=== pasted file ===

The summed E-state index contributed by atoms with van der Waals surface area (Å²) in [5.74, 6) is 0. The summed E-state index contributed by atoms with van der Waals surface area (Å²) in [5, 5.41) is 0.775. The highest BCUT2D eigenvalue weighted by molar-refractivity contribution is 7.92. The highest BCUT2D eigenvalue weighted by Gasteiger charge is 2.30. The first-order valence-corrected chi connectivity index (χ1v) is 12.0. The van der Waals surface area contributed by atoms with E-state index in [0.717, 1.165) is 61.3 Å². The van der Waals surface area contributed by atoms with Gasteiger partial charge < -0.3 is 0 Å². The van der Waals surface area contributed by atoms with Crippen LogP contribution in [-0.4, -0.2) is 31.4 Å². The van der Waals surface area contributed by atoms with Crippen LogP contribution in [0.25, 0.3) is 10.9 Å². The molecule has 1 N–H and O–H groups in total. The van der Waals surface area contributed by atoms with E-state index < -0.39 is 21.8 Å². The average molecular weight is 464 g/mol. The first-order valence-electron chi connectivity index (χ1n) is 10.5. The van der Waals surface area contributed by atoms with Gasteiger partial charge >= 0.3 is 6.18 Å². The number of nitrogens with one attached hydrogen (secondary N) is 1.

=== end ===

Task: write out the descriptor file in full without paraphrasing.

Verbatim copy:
The summed E-state index contributed by atoms with van der Waals surface area (Å²) in [5.74, 6) is 0. The summed E-state index contributed by atoms with van der Waals surface area (Å²) in [5, 5.41) is 0.775. The highest BCUT2D eigenvalue weighted by molar-refractivity contribution is 7.92. The highest BCUT2D eigenvalue weighted by Gasteiger charge is 2.30. The first-order valence-corrected chi connectivity index (χ1v) is 12.0. The van der Waals surface area contributed by atoms with E-state index in [0.717, 1.165) is 61.3 Å². The van der Waals surface area contributed by atoms with Gasteiger partial charge < -0.3 is 0 Å². The van der Waals surface area contributed by atoms with Crippen LogP contribution in [-0.4, -0.2) is 31.4 Å². The van der Waals surface area contributed by atoms with Crippen LogP contribution in [0.25, 0.3) is 10.9 Å². The molecule has 1 N–H and O–H groups in total. The van der Waals surface area contributed by atoms with E-state index < -0.39 is 21.8 Å². The average molecular weight is 464 g/mol. The first-order valence-electron chi connectivity index (χ1n) is 10.5. The van der Waals surface area contributed by atoms with Gasteiger partial charge >= 0.3 is 6.18 Å². The number of nitrogens with one attached hydrogen (secondary N) is 1.